Article

population, Roman  

Saskia Hin

Roman population size and population trends have been debated for long by proponents of low and high counts; these have recently been joined by proponents of a middle count. Each is based on a different interpretation of the enigmatic Roman census figures. Different understandings of patterns of death and disease, of marriage, of childbearing, and of infanticide follow on from these interpretations. Recent studies have added new perspectives, drawing on archaeological finds, and have started to pay more attention to migration flows.

There are two different kinds of questions historians might wish to ask about the population of the Roman world: How large was it or any of its constituent parts? And what were the patterns and tendencies of birth rates, death rates, and migration rates, with their implications for overall growth or decline?

Five sources of information offer imperfect answers to the first kind of question: census figures, mostly but not exclusively, for the Roman Republic and early Empire, where they served for taxation, military recruitment, and political purposes; figures relating to the feeding of (part of) the population of the city of Rome; occasional references to the population of particular cities or areas, usually without any possibility of knowing on what they were based; figures for the carrying capacity of different areas of the Roman world in the earliest post-Roman periods for which reasonably reliable figures exist; and, finally, archaeological survey evidence that provides indications of change in land use, and implicitly of population change over time.

Article

demography  

Saskia Hin

People’s life courses are shaped by the complex interactions of contextual factors, of individual behavior, and of opportunities and constraints operating at the macro level. Demography studies these processes with a focus on particular transitions in the life course: birth, leaving home, marriage, and other transitions in civil status (divorce, remarriage, and transitions into widowhood), the birth and survival of offspring, migration, and finally the end of the life cycle—death.

Initial work on the ancient world focussed primarily on macro-level data, trying to establish overall trends in population development on the basis of census figures and other population estimates. This approach has received further impetus with the advent of survey demography (see Population Trends). More recently, attention has turned to single events in the life course. Core demographic studies have attempted to establish patterns and rates of marriage, fertility, migration, and mortality. Others have taken a complementary approach with a stronger focus on qualitative data. These support investigation of sociological, cultural, and economic aspects of demographic phenomena. The remainder of this article focusses on a concise evaluation of current understanding of marriage, fertility, migration, mortality, and population trends in the ancient Greco-Roman world.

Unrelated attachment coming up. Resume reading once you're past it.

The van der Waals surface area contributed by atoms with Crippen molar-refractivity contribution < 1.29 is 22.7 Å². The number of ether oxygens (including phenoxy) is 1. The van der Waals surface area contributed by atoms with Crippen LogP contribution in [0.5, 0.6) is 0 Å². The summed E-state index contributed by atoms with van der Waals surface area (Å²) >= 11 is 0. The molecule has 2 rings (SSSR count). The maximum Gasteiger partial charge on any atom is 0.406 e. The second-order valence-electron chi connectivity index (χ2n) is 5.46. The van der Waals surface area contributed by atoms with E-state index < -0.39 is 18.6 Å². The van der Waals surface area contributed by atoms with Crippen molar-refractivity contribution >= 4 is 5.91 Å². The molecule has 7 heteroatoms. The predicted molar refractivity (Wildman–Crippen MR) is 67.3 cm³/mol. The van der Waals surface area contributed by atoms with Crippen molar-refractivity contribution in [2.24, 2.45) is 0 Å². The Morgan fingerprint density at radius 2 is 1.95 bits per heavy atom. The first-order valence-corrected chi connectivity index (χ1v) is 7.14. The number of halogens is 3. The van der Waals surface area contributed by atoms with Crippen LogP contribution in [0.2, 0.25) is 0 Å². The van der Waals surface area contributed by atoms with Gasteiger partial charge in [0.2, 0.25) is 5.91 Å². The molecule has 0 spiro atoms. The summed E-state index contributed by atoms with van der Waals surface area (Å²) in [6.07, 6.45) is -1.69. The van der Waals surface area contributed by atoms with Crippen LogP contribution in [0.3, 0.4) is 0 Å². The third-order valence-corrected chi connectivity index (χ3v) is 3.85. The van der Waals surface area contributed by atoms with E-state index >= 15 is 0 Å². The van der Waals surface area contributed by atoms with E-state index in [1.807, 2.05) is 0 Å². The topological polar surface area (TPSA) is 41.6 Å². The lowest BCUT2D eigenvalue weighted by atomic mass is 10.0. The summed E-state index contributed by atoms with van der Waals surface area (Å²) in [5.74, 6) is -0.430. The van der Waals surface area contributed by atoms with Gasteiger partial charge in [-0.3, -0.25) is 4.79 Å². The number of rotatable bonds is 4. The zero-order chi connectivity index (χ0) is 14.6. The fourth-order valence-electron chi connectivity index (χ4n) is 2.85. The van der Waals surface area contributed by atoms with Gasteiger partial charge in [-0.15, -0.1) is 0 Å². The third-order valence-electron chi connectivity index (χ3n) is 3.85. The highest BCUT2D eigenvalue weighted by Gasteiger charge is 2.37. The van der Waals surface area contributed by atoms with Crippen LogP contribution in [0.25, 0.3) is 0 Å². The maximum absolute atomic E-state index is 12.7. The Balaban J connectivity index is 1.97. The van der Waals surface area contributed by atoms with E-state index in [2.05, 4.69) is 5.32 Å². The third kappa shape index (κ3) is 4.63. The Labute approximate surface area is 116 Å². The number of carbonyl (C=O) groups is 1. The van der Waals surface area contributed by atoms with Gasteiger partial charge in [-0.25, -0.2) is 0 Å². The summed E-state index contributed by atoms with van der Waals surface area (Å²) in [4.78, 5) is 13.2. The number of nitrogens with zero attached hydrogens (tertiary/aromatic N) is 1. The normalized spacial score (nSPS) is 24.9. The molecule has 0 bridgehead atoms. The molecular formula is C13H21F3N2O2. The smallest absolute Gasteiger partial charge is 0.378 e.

Article

Demography of Qing China  

Shuang Chen

The Qing dynasty (1644–1912) experienced one of the fastest population growth rates of the premodern world. The total population grew from well over 100 million in the late 17th century to 430 million in the mid-19th century. This rapid population growth was produced by the proactive response of Chinese families to new and improved economic opportunities after an initial period of war and chaos, especially the recovery and development of agriculture and increased food productivity and living standards from the end of the 17th to the mid-19th century. The social and cultural systems of Qing China were characterized by distinctive patterns of mortality, marriage, and fertility. In terms of mortality, improved living standards and health intervention in the Qing enabled some populations to enjoy a life expectancy comparable to their European counterparts. At the same time, in a largely patriarchal society, families practiced sex-selective infanticide, especially targeting girls, to control family size. Sex-selective infanticide resulted in a skewed sex ratio, which in turn led to a shortage of marriageable women. Therefore, while women married early and universally, a significant proportion of men remained unmarried. Moreover, since marriage in late imperial China was characterized by female hypergamy and male hypogamy, eventually, men with lower socioeconomic status fared poorly on the marriage market. In terms of fertility, historical data show that marital fertility among some Qing populations was low, and families practiced deliberate birth control to achieve a desired number and sex combination of children. Other than regulating their demographic behaviors, families also proactively used strategies such as adoption and migration to keep a balance between family size and resources. Low marital fertility, high infant and child mortality, and the practice of infanticide left some people without a male heir. Childless and especially sonless couples responded by male adoption to continue their family lines. Adoption, especially the adoption of sons, was a prevalent and integral part of the Chinese demographic system during the Qing and functioned to counteract the negative effects of low marital fertility and infanticide. In addition, migration was increasingly common in the Qing dynasty and helped ease regional population pressure on economic resources, thereby making sustained population growth possible. Finally, in the Qing demographic system, gender, socioeconomic status, and family hierarchy significantly affected individuals’ demographic outcomes: the likelihood of dying, being married, and having more children. Gender often had opposite effects on men and women. While household socioeconomic status had significant effects, an individual’s position in the hierarchy within each household was also important in influencing her or his demographic outcomes. This is because the household constituted the basic unit of production and consumption. Often, the household head did not equally allocate resources among all members but instead favored the priority group within the household.